“If you are already a fan, welcome again to the heart of an extraordinary artist. If you are new to Heather, I envy you. I would give much to have never heard these songs that they might chill my spine for the first time. Stop reading. Listen now! The winds of another world are blowing: swords are drawn, bugles blow, lives are lost, freedom gained, hearts broken, an empire born. Can you hear it?”
“Laddie Are Ya Working?”
“the Mushroom Song” covered by Tricky Pixie
Merlin’s Descendants follows a different note, that of Radford’s fantastical historical fiction from the time of King Arthur to the New World’s independence. The thirteen-track album aptly captures its characters and themes, in its liner notes, Radford wrote:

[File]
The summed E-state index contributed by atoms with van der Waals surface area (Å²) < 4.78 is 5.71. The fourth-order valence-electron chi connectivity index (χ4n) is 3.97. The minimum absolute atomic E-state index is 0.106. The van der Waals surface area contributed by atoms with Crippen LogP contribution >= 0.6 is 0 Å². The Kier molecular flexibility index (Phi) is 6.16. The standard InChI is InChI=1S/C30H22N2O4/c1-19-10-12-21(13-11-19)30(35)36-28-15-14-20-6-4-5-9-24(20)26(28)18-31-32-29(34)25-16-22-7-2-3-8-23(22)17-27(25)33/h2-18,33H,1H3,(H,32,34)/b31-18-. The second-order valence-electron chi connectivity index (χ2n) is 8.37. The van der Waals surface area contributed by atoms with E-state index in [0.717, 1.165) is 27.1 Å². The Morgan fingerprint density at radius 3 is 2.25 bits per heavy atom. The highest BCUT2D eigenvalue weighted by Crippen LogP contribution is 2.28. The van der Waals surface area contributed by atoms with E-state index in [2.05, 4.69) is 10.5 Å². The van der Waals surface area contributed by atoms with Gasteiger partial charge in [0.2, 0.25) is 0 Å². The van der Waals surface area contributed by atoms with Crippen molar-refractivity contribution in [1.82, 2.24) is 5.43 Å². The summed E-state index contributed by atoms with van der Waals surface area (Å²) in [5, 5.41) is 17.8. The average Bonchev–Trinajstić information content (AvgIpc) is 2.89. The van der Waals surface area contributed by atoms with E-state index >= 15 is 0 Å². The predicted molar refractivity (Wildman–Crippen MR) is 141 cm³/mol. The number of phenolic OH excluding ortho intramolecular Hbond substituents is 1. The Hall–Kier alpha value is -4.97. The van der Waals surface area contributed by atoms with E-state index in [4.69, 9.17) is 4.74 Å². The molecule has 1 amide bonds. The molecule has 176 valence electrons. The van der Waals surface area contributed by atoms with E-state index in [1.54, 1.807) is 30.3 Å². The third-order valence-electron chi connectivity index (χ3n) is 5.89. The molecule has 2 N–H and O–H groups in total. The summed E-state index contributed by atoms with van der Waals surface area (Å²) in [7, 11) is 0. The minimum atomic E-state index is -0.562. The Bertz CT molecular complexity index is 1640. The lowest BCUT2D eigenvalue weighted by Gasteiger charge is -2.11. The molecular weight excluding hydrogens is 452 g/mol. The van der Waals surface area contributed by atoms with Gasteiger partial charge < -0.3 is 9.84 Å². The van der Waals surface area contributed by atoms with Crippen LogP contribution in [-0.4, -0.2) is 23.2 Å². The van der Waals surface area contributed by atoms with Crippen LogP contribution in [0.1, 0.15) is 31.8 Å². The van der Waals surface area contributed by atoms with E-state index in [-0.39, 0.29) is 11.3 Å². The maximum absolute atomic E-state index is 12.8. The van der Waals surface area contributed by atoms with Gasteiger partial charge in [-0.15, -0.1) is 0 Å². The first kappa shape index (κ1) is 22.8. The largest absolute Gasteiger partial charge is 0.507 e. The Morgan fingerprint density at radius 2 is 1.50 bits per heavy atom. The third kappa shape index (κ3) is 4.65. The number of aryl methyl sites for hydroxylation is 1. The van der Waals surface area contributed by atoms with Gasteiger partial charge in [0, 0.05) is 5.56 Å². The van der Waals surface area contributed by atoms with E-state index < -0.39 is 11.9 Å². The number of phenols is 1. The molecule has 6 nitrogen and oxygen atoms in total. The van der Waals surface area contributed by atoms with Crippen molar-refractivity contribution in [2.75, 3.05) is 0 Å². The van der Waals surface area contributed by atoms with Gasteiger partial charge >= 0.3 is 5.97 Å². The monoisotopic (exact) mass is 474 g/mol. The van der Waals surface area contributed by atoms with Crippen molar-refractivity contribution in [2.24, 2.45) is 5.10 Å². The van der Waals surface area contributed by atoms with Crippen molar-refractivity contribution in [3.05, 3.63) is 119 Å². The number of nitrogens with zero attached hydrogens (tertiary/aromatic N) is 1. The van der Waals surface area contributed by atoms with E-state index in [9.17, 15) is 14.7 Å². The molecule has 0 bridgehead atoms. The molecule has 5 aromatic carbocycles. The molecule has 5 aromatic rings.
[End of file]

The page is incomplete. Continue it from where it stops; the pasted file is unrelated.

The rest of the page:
“Music permeates the Merlin’s Descendants series. Music permeates my life. Heather Alexander has been a part of my music collection for many years. Collaborating with her on this album has brought a new dimension to the stories that my paltry words can only hint at.”
Among my favourites are the lively and flirtatious “Maiden of Spring”; the slow, melodic “Familiar’s Promise” about friendship and loyalty between a dog and its human; the fast-paced, percussive “Wild Hunt”; “Blood and Passion” about perception, truth, and unity; and the healing “Sacred Fire” written for a Catholic priest who is torn between beliefs and duty. Done in an olde bardic style of yore, “Priestess of Tryblith” is reminiscent of Alexander’s compositions for Mercedes Lackey’s Valdemar series and Andre Norton’s Witchworld in the early nineties. Instruments heard on Merlin’s Descendants include Alexander’s guitar and mandolin, pennywhistle, bodhran, other percussion instruments, and keyboard. The album is earthy, spiritual, and reflective of a time when Beltaine fires brightly burned and people frolicked around maypoles.